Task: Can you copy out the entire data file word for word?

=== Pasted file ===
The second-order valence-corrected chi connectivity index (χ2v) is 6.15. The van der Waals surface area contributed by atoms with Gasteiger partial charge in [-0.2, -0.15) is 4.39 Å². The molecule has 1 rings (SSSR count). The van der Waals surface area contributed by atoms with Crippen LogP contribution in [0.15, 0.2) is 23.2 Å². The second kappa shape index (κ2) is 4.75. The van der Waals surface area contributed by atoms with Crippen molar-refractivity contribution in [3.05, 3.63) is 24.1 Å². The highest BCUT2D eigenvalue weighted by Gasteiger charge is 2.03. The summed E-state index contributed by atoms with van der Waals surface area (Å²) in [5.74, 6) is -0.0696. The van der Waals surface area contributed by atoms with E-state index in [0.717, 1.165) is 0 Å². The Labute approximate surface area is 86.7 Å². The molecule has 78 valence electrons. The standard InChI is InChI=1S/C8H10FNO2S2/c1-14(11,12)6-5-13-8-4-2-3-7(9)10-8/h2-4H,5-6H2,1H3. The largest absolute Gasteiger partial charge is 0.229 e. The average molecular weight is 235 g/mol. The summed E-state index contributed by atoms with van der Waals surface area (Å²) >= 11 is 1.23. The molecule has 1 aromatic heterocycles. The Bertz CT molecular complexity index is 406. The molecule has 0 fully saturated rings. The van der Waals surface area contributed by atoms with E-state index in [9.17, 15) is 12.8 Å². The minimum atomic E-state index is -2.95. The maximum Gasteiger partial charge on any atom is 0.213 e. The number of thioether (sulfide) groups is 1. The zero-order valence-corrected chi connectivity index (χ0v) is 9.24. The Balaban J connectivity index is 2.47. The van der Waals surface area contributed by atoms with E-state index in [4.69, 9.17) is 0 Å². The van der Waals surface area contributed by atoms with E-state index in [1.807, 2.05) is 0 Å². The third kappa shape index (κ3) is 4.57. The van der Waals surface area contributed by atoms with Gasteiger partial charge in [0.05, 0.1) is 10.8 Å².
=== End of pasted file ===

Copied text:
The second-order valence-corrected chi connectivity index (χ2v) is 6.15. The van der Waals surface area contributed by atoms with Gasteiger partial charge in [-0.2, -0.15) is 4.39 Å². The molecule has 1 rings (SSSR count). The van der Waals surface area contributed by atoms with Crippen LogP contribution in [0.15, 0.2) is 23.2 Å². The second kappa shape index (κ2) is 4.75. The van der Waals surface area contributed by atoms with Crippen molar-refractivity contribution in [3.05, 3.63) is 24.1 Å². The highest BCUT2D eigenvalue weighted by Gasteiger charge is 2.03. The summed E-state index contributed by atoms with van der Waals surface area (Å²) in [5.74, 6) is -0.0696. The van der Waals surface area contributed by atoms with E-state index in [0.717, 1.165) is 0 Å². The Labute approximate surface area is 86.7 Å². The molecule has 78 valence electrons. The standard InChI is InChI=1S/C8H10FNO2S2/c1-14(11,12)6-5-13-8-4-2-3-7(9)10-8/h2-4H,5-6H2,1H3. The largest absolute Gasteiger partial charge is 0.229 e. The average molecular weight is 235 g/mol. The summed E-state index contributed by atoms with van der Waals surface area (Å²) >= 11 is 1.23. The molecule has 1 aromatic heterocycles. The Bertz CT molecular complexity index is 406. The molecule has 0 fully saturated rings. The van der Waals surface area contributed by atoms with E-state index in [9.17, 15) is 12.8 Å². The minimum atomic E-state index is -2.95. The maximum Gasteiger partial charge on any atom is 0.213 e. The number of thioether (sulfide) groups is 1. The zero-order valence-corrected chi connectivity index (χ0v) is 9.24. The Balaban J connectivity index is 2.47. The van der Waals surface area contributed by atoms with E-state index in [4.69, 9.17) is 0 Å². The van der Waals surface area contributed by atoms with E-state index in [1.807, 2.05) is 0 Å². The third kappa shape index (κ3) is 4.57. The van der Waals surface area contributed by atoms with Gasteiger partial charge in [0.05, 0.1) is 10.8 Å².